The building should accommodate the needs of people with any kind of disability.
- Entrance: Ideally the building should be accessible to all through the main entrance. Where there are conservation constraints with an historic building, changing the main point of entry for everyone can avoid the need for harmful alterations. Otherwise a separate route for wheelchair and others may be necessary.
- Circulations: If possible all visitors with or without disabilities, should use the same routes throughout. Where space permits, the preferred method of changing levels is a ramp. Otherwise provide a lift device, independently operable: -stair lift or, better still, a platform stair lift for wheelchair users – vertical hydraulic-type platform lift – stair climbers for wheelchair users (this is a last resort as it does not allow independent access).
- WCs for disabled users at all levels.
- Staff needs Access is required for staff with disabilities to all offices and stores, with accessible toilet facilities on the office level. This would open up this areas to disabled students, researches and colleagues from elsewhere wishing to study items in store.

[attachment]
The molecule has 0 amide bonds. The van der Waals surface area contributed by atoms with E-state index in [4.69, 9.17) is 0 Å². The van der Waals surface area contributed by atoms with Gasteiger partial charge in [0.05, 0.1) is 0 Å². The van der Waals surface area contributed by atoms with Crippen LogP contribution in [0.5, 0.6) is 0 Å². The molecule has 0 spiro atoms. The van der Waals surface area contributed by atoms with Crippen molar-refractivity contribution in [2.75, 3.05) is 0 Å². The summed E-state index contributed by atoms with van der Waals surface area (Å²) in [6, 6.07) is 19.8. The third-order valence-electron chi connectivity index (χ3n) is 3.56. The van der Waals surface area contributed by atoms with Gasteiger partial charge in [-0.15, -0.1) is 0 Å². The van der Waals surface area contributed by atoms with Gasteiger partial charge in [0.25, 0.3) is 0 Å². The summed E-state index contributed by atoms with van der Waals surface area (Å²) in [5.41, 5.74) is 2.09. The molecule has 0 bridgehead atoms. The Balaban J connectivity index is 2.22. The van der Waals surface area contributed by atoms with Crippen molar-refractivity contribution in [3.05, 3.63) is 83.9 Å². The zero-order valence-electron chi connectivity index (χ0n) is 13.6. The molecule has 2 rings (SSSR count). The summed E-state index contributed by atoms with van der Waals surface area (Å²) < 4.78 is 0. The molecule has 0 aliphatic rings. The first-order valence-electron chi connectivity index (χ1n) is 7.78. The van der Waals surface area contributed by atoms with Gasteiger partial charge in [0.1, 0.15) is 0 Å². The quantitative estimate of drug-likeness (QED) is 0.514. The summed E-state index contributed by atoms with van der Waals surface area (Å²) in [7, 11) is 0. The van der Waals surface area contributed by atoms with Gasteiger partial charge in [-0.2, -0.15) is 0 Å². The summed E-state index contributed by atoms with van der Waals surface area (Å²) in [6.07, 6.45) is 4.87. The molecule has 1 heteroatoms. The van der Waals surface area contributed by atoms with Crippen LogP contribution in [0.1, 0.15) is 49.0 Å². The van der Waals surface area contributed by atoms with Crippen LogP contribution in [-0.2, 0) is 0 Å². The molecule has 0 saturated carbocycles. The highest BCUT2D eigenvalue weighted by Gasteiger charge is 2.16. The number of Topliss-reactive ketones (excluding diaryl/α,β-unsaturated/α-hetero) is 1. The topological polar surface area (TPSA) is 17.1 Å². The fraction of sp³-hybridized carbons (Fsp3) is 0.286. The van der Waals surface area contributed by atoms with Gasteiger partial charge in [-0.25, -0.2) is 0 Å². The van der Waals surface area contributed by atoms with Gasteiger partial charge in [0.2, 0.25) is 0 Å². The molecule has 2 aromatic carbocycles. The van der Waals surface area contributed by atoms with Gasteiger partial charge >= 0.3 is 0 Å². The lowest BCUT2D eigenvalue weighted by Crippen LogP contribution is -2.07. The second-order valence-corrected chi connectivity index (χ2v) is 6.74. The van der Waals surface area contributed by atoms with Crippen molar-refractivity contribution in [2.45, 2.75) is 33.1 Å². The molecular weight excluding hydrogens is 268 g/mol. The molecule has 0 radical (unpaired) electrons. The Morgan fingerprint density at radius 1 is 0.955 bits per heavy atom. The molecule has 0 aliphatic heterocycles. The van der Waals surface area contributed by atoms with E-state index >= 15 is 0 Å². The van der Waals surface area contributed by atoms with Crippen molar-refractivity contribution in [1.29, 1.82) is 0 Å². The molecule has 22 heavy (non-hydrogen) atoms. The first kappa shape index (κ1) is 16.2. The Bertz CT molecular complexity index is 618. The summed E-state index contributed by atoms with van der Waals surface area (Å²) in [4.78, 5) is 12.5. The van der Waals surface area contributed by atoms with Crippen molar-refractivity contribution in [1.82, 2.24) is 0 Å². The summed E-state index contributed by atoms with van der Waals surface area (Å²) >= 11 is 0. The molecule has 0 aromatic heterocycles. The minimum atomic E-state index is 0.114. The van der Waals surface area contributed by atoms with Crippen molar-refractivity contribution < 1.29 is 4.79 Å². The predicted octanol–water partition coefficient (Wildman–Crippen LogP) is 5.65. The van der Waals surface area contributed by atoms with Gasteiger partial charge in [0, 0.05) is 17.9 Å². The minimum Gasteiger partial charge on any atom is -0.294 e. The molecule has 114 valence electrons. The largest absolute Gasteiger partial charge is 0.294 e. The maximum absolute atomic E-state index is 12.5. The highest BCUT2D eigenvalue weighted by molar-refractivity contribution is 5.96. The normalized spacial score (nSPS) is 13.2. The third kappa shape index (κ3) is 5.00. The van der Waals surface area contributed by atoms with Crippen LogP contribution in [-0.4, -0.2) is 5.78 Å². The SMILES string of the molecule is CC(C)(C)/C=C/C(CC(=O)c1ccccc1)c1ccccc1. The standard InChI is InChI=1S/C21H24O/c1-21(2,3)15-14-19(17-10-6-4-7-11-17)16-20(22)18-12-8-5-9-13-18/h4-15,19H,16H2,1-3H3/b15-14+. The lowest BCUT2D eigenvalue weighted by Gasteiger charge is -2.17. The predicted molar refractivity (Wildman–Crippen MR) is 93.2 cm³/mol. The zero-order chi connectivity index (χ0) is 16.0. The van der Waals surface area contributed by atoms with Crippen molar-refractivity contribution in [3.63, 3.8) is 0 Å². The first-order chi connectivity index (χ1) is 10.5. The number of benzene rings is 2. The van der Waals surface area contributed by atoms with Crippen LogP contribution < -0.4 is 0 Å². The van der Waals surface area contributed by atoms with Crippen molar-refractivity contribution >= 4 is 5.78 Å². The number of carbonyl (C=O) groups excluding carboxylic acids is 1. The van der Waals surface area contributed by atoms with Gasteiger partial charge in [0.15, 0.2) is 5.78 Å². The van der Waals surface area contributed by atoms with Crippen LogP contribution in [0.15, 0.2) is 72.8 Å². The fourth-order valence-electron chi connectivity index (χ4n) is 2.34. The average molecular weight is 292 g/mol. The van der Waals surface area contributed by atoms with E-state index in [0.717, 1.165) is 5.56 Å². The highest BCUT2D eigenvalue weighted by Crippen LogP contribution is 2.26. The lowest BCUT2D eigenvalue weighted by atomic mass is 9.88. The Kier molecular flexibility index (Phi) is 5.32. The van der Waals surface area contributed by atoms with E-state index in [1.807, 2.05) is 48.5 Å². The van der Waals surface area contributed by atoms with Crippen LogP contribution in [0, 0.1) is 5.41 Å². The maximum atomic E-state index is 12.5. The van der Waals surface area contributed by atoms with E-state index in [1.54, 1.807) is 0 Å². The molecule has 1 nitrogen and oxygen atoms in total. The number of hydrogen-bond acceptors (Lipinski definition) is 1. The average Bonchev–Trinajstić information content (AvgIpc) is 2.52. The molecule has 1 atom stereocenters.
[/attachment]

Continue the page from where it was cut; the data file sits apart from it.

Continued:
Designing a Museum is a huge responsibility as an Architect or Interior Designer, as it is going to be used for a long period of time, by a large number of people. It has to be highly functional, efficient in running costs, aesthetic in appearance, different so as to pull crowds and should be a pride of the country as it houses the pride of the country!
To all the students, who have chosen Museum or Exhibition spaces, as their thesis topic, I would advise to conduct thorough research, multiple case studies and analysis so as to reach the depths of concepts and arrive at a suitable design after considering all the plusses and flaws of existing museums.
Some Books that you may refer are:
- The Manual of Museum Exhibitions by Gail Lord
- Mastering a Museum Plan, by Dirk Houtgraaf
- Museum Architecture and Interior Design by Manuelle Gautrand
- Museum Design : Planning and Building for Art by Joan Darragh and James S. Snyder
- The Guggenheim – Frank Lloyd Wright and the Making of the Modern Museum
Jamila is one part artist, two parts foodie, and all parts traveler. She is a patron of good art and design and loves to immerse herself in books and music. Simplicity and minimalism is her motto as an architect. A writing enthusiast, she surrounds herself with all things creative. She actively shuns all “ists” and “isms” and firmly believes in a “no – label” world! She isn’t afraid to take risks, speak her mind, push forward and challenge preconceptions. She is currently pursuing Masters in Architecture at the University of Liechtenstein.